The largest differences in glycosidic linkage geometries were observed in the ψ1–3 torsions. Again, excluding the X-ray data, our values for this torsion were most similar to those of the combined NMR and molecular modelling study of a CS pentasaccharide,28 which employed residual-dipolar-coupling-derived orientational restraints. This comparison infers that sulfation at the hexosamine 4-position has little effect on the ψ1–3 torsion. Our ψ1–3 torsion data for the CN6 model differed most significantly from the solution structure of HA8.50 Both the sign and magnitude of this difference are consistent with predictions derived from a previous molecular modelling study. Almond and Sheehan48 hypothesised that the ψ1–3 torsion value in CN would be approximately 30° less than that in HA, due to the lack of a hydrogen bond (and incorporation of a dynamic water bridge) between the hexosamine OH-4 atom and the glucuronic acid O-5 atom across the β(1→3) linkage but that the β(1→4) linkage would remain largely unchanged. The predicted sign and magnitude of the ψ1–3 torsion difference in CN and HA is largely consistent with our data (cf. the ψ1–3 torsions of CN6 and HA8 in Table 8).

Figure 6 compares β(1→3) linkage geometries from the CS pentasaccharide (panel A),28 the central linkage of the 3D-model of CN6 generated in this work (panel B) and in the aqueous 3D-structure of hyaluronan (panel C).50 By inspection, it is clear that the unsulfated chondroitin O4 hydroxyl hydrogen, as predicted, interacts much less strongly with the neighbouring GlcA residue O5 atom, if at all, compared to that in HA (cf. Fig. 6 panels B and C). It is therefore much more exposed to solvent than in HA.

Figure 6
Comparison of NMR-based β(1→3) linkage geometries for: (A) chondroitin-4-sulfate, (B) unsulfated chondroitin, and (C) hyaluronan. Geometries from: (A) Yu et al.,28 (B) the lowest energy 3D-model of CN6 in this work, and (C) Almond et al. ...

We also note that the glycosidic linkage geometry in heparin is hypothesised to be unaffected by sulfate substituents.51 Although all CS structures in Table 8 were sulfated at the GalNAc 4-position, analysis of this dataset leads us to a similar conclusion, that the only significant differences between our CN6 3D-models and published structures of CS (i.e., the ψ1–3 torsions in the range 11–18°) may also not be attributable to GalNAc 4-position sulfation but rather to differential solvation. Therefore, we now hypothesise that chondroitin is amenable to sulfation because the GalNAc residue of both OH-4 and OH-6 atoms are available (solvent exposed). In contrast, the hyaluronan GlcNAc 4-hydroxyl may not be suited to sulfation because it is involved in an intra-molecular hydrogen bond with the adjacent sugar residue (4-sulfation would likely disrupt the characteristic 3D-structure of hyaluronan).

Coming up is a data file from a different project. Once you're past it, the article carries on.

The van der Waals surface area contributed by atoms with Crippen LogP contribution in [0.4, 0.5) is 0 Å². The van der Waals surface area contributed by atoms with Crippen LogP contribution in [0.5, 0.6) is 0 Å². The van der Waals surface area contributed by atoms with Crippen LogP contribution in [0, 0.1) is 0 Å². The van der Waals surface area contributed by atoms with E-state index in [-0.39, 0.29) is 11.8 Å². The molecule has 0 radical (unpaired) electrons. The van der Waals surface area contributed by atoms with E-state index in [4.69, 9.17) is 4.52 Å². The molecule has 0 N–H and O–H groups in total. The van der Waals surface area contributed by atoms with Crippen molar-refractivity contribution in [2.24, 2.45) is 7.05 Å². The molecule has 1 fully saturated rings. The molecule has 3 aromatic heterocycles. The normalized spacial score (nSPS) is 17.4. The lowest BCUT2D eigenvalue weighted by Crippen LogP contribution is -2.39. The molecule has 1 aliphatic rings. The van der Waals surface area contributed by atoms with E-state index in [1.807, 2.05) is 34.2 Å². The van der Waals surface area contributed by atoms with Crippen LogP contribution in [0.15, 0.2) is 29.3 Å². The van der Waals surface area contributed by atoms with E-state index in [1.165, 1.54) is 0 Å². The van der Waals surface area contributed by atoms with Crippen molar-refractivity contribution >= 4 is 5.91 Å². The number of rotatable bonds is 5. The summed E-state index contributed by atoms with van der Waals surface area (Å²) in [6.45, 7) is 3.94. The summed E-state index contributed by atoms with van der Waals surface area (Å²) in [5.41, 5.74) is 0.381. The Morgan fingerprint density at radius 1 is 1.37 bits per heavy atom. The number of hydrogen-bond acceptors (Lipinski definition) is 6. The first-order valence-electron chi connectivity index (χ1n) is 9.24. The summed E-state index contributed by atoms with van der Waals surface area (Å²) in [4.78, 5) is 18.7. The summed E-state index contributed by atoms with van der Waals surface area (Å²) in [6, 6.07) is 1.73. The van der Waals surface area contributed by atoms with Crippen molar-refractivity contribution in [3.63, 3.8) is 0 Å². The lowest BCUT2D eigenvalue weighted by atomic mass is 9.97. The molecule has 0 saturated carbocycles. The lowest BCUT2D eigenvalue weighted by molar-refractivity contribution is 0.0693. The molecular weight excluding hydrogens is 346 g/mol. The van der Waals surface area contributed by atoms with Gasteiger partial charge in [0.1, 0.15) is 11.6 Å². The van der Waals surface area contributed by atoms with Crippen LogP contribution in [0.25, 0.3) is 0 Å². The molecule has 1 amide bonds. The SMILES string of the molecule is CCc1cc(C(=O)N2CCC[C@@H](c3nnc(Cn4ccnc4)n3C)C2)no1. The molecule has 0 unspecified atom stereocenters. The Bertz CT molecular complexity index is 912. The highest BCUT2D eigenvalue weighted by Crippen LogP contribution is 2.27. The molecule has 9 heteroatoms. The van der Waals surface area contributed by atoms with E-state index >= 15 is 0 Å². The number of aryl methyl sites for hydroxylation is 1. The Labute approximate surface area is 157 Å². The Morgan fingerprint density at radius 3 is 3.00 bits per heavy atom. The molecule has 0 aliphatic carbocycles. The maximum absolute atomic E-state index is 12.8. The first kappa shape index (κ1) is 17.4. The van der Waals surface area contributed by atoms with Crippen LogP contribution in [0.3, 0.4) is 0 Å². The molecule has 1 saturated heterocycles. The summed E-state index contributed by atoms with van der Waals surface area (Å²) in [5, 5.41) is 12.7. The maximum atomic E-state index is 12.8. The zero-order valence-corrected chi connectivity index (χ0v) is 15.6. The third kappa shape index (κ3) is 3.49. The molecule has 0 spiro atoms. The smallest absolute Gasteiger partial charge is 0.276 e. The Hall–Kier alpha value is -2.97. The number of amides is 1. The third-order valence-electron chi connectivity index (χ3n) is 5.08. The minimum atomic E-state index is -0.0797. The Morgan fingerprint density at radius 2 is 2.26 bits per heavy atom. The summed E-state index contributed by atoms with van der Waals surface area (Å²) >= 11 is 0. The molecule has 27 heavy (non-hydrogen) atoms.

In summary, the 3D-structure of the unsulfated chondroitin backbone represents a significant milestone in understanding the biological function of CS and CSPGs in the extracellular matrix. In particular, it provides an experimentally based 3D-structural platform for the investigation of all CS sulfation patterns and their interactions with proteins in physiological processes (e.g., neuronal development and cellular signalling) and disease pathologies (e.g., atherosclerosis and cancer). The 3D-model is also the basis of structural and computational strategies for developing new medicines and medical devices. In order to realise these objectives, we are working towards coarse-grained models of CS and CSPGs, which will link our microscopic 3D-structural data to macroscopic biological observations.

4. Experimental

4.1. Oligosaccharide preparation

The K4 polysaccharide was produced from cultures of the E. coli (05:K4:H4) strain in much the same way as described previously for the K5 antigen.21 The K4 serotype was confirmed by polymerase chain reaction (PCR) amplification of the kfoC gene encoding the K4 chondroitin polymerase gene using the primers 5′-CGGGATCCCGATGAGTATTCTTAATCTAAG3-3′ and 5′-GGAATTCCGGCCAGTCTACATGTTTATCA-3′. The nucleotide sequence of the PCR amplicon confirmed the presence of the kfoC gene. Bacteria were cultured to late logarithmic phase on M9-minimal media. Cells used as the source of 15N-enriched material were cultured on media containing 2.5 g/l 15N-ammonium chloride (Spectra Stable Isotopes, Columbia, MD) as the only nitrogen source. In the current work 3 g/l ferrous sulfate heptahydrate (Sigma Aldrich) was added and the glucose component was raised from 20% to 60% to increase productivity in minimal media. The K4 polysaccharide was defructosylated by acid treatment in a slightly modified version of an existing protocol.52 Whilst stirring at room temperature the pH was reduced to 3.0 (instead of 1.5) using 0.25 M HCl. The solution was then heated in an oil bath for 45 min at 85 °C (instead of 30 min at 80 °C). After cooling the pH was brought to 7.0 with 0.25 M sodium hydroxide and then dialysed against water for a further 24 h. The dialysed sample was lyophilised to yield defructosylated K4 polysaccharide. Digestion was achieved as in previous work.20 Approximately 10 mg of the defructosylated polysaccharide was dissolved in 5 ml of digest buffer (150 mM NaCl and 100 mM NaAc) and adjusted to pH 5.2 with glacial acetic acid (Fisher Scientific). Ovine Testicular hyaluronidase (100 KU, Calbiochem, Darmstadt, Germany) was added and incubated in a water bath for 3 h at 37 °C. The reaction was stopped by boiling for 10 min. Natural abundance isotope and 15N-enriched oligosaccharides of length 4, 6, 8 and 10 were separated (using anion-exchange chromatography) and desalted, as described previously.21